There is nothing more frightening than being trapped alone with an unstoppable evil force. As a result, many horror filmmakers have mostly set their stories in a small, lonely cabin in the woods, where the protagonists have little chance of escaping their uninvited guests, who range from knife-wielding killers to supernatural beings.
It’s a cheap but effective tool for creating terror and suspense as it keeps the audience on their toes wondering how the heroes will survive. The cabin setting is still an integral part of horror cinema at Peacock’s Sick and M. Night Shyamalans Knock at the hut. And with the latter just hitting theaters, now’s a good time to look back at some of the best cabin horror movies to watch on your next getaway.
7. It comes at night
This underrated horror film follows a family living alone in the woods as a contagious and deadly disease ravages the earth. But everything changes when they welcome a stranger and his family into their home. Although critics praised this A24 film, general audiences didn’t take it too well, probably due to the film’s misleading marketing.
While there is no supernatural monster wreaking havoc in this film, at least none that is visible, the story subverts expectations by turning fear and paranoia into actual monsters. It comes at night is a harrowing and suspenseful story of two families slowly tearing each other apart while an unseen force threatens to infect them all. The film was only made more relevant by the COVID-19 pandemic and the chaos it caused.
6. The cabin in the forest
This meta-horror film satirizes pretty much every classic horror film in the book. The story follows five college students who remain in the titular cabin, only to become the subject of a ritual overseen by a shadowy organization.
The hut in the forest deconstructs both the slasher and torture porn genres while incorporating every scary monster imaginable including zombies, demons, aliens, ghosts and of course mermen. Writer Joss Whedon and director Drew Goddard breathed new life into a then-weary genre and made cabin horror relevant again.
Modern horror master Mike Flanagan delivers a thriller of a different kind in this underrated Netflix gem. silence follows a deaf-mute writer who is being hunted by a crossbow-wielding killer in her remote cabin. Similar to don’t breathe And A quiet placeThis film creates great terror and suspense by exploiting the protagonist’s inability to hear and speak.
The film received massive praise from horror icons such as author Stephen King and The Exorcist Director William Friedkin. For those tired of watching the same old slasher movies, silence is a fresh and frightening film that will satisfy any horror fan looking for something completely different.
After author Paul Sheldon is involved in a car accident during a snowstorm, his “number one fan”, Annie Wilkes, rescues him only to hold him captive and force him to rewrite his next manuscript. Based on the Stephen King novel, misery captures every celebrity’s worst nightmare as Kathy Bates delivers a harrowing performance as Sheldon’s kidnapper.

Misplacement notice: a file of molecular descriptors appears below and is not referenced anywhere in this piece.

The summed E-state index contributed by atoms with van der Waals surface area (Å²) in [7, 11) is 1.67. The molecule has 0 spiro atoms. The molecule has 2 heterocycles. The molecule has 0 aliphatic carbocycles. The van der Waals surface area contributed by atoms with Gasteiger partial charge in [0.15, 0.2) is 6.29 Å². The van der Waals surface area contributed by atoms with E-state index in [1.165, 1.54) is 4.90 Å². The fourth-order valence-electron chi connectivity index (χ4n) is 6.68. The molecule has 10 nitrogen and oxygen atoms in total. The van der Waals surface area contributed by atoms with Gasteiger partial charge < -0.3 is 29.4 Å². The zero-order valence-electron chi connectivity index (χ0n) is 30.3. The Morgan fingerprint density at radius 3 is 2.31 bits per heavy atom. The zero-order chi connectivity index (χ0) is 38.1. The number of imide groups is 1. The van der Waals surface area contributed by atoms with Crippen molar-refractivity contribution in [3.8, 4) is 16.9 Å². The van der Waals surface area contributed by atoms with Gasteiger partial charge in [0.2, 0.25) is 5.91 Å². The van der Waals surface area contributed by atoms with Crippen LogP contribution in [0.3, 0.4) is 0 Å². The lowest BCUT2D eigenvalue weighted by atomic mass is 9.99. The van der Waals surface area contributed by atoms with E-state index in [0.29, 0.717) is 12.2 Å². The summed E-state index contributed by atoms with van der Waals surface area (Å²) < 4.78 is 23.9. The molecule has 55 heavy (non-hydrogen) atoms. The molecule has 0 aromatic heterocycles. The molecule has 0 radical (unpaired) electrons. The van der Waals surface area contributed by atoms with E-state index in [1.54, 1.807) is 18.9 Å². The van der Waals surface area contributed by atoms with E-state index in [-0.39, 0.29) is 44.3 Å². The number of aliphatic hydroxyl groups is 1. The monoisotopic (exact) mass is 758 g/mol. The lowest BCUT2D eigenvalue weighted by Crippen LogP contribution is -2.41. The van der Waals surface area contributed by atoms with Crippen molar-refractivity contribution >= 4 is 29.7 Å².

Director Rob Reiner’s film also keeps audiences in suspense as Sheldon struggles to stay alive in Wilkes’ mountain home while spending most of the film in a bed or wheelchair. It’s a cabin horror film that draws its terror from the harsh fact that the monster isn’t a demon, but a fan who has taken their love for their idol way too far.
3. The witch
Director Robert Eggers became one of horror’s rising stars with this feature of A24. After a Puritan family is banished from their community, they build their own farm in the woods, which they soon learn is inhabited by satanic forces. Unlike the other films on this list, The witch transports audiences back to the colonial era ruled by religious fear but devoid of any comforts.
This attitude only adds to the sense of fear and danger that permeates the film as the family faces little chance of survival in their remote new home. As Thomasin and her family fall prey to the devil and his minions, the true horror of the film comes as they slowly turn against each other in a literal witch hunt. It’s a slow burn, though The witch worth the wait.
2. The evil dead
This classic film from director Sam Raimi started the trend of cabin-based horror films. When five friends are staying in a spooky old house in the woods, they discover a tape translating the Necronomicon and accidentally awaken an ancient Kandarian demon.
Despite its cheap effects and low-budget angst, The bad death makes full use of its limited environment and uses a lot of creative camera work to create a spooky and cramped atmosphere. The cabin itself becomes a living, breathing creature, tormenting Ash and his friends as they are picked off one by one.
1. Evil Death II
Though Ash survived his first night with the Deadites The bad death, in the second film he still finds himself trapped in the forest with the Kandarian demon. A gentle reboot of the original, this sequel (or “Requel”) takes audiences back to the iconic cabin as Ash once again faces the Deadites, this time wielding both a shotgun and a chainsaw hand.
Evil Death II goes beyond the first film in almost every conceivable aspect, especially with gore. This sequel fully embodies the franchise’s B-movie aesthetic, transcending genres to create a terrifying, comedic, and action-packed splatterfest.